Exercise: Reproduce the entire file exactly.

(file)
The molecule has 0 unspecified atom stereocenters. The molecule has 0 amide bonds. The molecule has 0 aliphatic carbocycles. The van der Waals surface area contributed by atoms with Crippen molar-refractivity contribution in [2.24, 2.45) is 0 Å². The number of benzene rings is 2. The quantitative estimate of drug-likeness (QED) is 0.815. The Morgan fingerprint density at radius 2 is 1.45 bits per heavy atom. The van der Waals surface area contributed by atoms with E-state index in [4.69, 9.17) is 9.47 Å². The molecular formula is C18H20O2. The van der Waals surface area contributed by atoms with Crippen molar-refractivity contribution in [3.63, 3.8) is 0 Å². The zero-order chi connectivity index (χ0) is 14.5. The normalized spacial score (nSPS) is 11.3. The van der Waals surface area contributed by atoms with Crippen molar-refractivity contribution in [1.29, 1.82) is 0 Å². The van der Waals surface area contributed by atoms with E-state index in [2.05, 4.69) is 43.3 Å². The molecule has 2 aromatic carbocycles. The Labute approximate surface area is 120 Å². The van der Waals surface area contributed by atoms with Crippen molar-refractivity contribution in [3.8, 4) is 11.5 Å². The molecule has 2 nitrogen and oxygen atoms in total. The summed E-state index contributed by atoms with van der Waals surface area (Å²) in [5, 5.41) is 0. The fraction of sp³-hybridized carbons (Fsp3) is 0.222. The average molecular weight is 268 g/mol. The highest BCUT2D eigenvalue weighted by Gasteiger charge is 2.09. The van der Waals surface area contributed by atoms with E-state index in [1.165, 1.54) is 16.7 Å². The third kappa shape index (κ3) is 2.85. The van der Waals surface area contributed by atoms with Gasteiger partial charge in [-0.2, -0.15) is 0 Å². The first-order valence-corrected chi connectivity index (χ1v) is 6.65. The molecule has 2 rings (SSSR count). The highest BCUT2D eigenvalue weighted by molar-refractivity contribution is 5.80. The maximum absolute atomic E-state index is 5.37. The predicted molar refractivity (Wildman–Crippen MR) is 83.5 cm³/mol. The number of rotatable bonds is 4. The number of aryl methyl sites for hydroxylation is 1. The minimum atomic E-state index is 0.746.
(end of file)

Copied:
The molecule has 0 unspecified atom stereocenters. The molecule has 0 amide bonds. The molecule has 0 aliphatic carbocycles. The van der Waals surface area contributed by atoms with Crippen molar-refractivity contribution in [2.24, 2.45) is 0 Å². The number of benzene rings is 2. The quantitative estimate of drug-likeness (QED) is 0.815. The Morgan fingerprint density at radius 2 is 1.45 bits per heavy atom. The van der Waals surface area contributed by atoms with E-state index in [4.69, 9.17) is 9.47 Å². The molecular formula is C18H20O2. The van der Waals surface area contributed by atoms with Crippen molar-refractivity contribution in [3.63, 3.8) is 0 Å². The zero-order chi connectivity index (χ0) is 14.5. The normalized spacial score (nSPS) is 11.3. The van der Waals surface area contributed by atoms with Crippen molar-refractivity contribution in [1.29, 1.82) is 0 Å². The van der Waals surface area contributed by atoms with E-state index in [2.05, 4.69) is 43.3 Å². The molecule has 2 aromatic carbocycles. The Labute approximate surface area is 120 Å². The van der Waals surface area contributed by atoms with Crippen molar-refractivity contribution in [3.8, 4) is 11.5 Å². The molecule has 2 nitrogen and oxygen atoms in total. The summed E-state index contributed by atoms with van der Waals surface area (Å²) in [5, 5.41) is 0. The fraction of sp³-hybridized carbons (Fsp3) is 0.222. The average molecular weight is 268 g/mol. The highest BCUT2D eigenvalue weighted by Gasteiger charge is 2.09. The van der Waals surface area contributed by atoms with E-state index in [1.165, 1.54) is 16.7 Å². The third kappa shape index (κ3) is 2.85. The van der Waals surface area contributed by atoms with Gasteiger partial charge in [-0.2, -0.15) is 0 Å². The first-order valence-corrected chi connectivity index (χ1v) is 6.65. The molecule has 2 rings (SSSR count). The highest BCUT2D eigenvalue weighted by molar-refractivity contribution is 5.80. The maximum absolute atomic E-state index is 5.37. The predicted molar refractivity (Wildman–Crippen MR) is 83.5 cm³/mol. The number of rotatable bonds is 4. The number of aryl methyl sites for hydroxylation is 1. The minimum atomic E-state index is 0.746.